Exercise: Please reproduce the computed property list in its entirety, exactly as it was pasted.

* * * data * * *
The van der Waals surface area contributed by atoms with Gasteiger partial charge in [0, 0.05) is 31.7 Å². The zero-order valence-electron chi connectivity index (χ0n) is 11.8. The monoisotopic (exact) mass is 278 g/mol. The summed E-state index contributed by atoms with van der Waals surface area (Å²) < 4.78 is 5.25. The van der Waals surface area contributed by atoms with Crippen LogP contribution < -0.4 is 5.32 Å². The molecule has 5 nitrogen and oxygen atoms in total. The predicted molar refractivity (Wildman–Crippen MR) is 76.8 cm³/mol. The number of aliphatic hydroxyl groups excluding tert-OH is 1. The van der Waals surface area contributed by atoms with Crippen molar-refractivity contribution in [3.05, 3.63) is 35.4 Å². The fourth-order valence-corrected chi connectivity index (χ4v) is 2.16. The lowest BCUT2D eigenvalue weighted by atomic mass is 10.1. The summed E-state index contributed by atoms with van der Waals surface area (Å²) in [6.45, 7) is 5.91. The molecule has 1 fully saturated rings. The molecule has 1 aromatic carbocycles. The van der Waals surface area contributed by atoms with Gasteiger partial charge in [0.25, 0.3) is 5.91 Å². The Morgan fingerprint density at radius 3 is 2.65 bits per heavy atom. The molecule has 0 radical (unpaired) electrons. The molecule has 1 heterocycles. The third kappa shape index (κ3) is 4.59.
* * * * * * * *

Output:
The van der Waals surface area contributed by atoms with Gasteiger partial charge in [0, 0.05) is 31.7 Å². The zero-order valence-electron chi connectivity index (χ0n) is 11.8. The monoisotopic (exact) mass is 278 g/mol. The summed E-state index contributed by atoms with van der Waals surface area (Å²) < 4.78 is 5.25. The van der Waals surface area contributed by atoms with Crippen LogP contribution < -0.4 is 5.32 Å². The molecule has 5 nitrogen and oxygen atoms in total. The predicted molar refractivity (Wildman–Crippen MR) is 76.8 cm³/mol. The number of aliphatic hydroxyl groups excluding tert-OH is 1. The van der Waals surface area contributed by atoms with Crippen molar-refractivity contribution in [3.05, 3.63) is 35.4 Å². The fourth-order valence-corrected chi connectivity index (χ4v) is 2.16. The lowest BCUT2D eigenvalue weighted by atomic mass is 10.1. The summed E-state index contributed by atoms with van der Waals surface area (Å²) in [6.45, 7) is 5.91. The molecule has 1 fully saturated rings. The molecule has 1 aromatic carbocycles. The van der Waals surface area contributed by atoms with Gasteiger partial charge in [0.25, 0.3) is 5.91 Å². The Morgan fingerprint density at radius 3 is 2.65 bits per heavy atom. The molecule has 0 radical (unpaired) electrons. The molecule has 1 heterocycles. The third kappa shape index (κ3) is 4.59.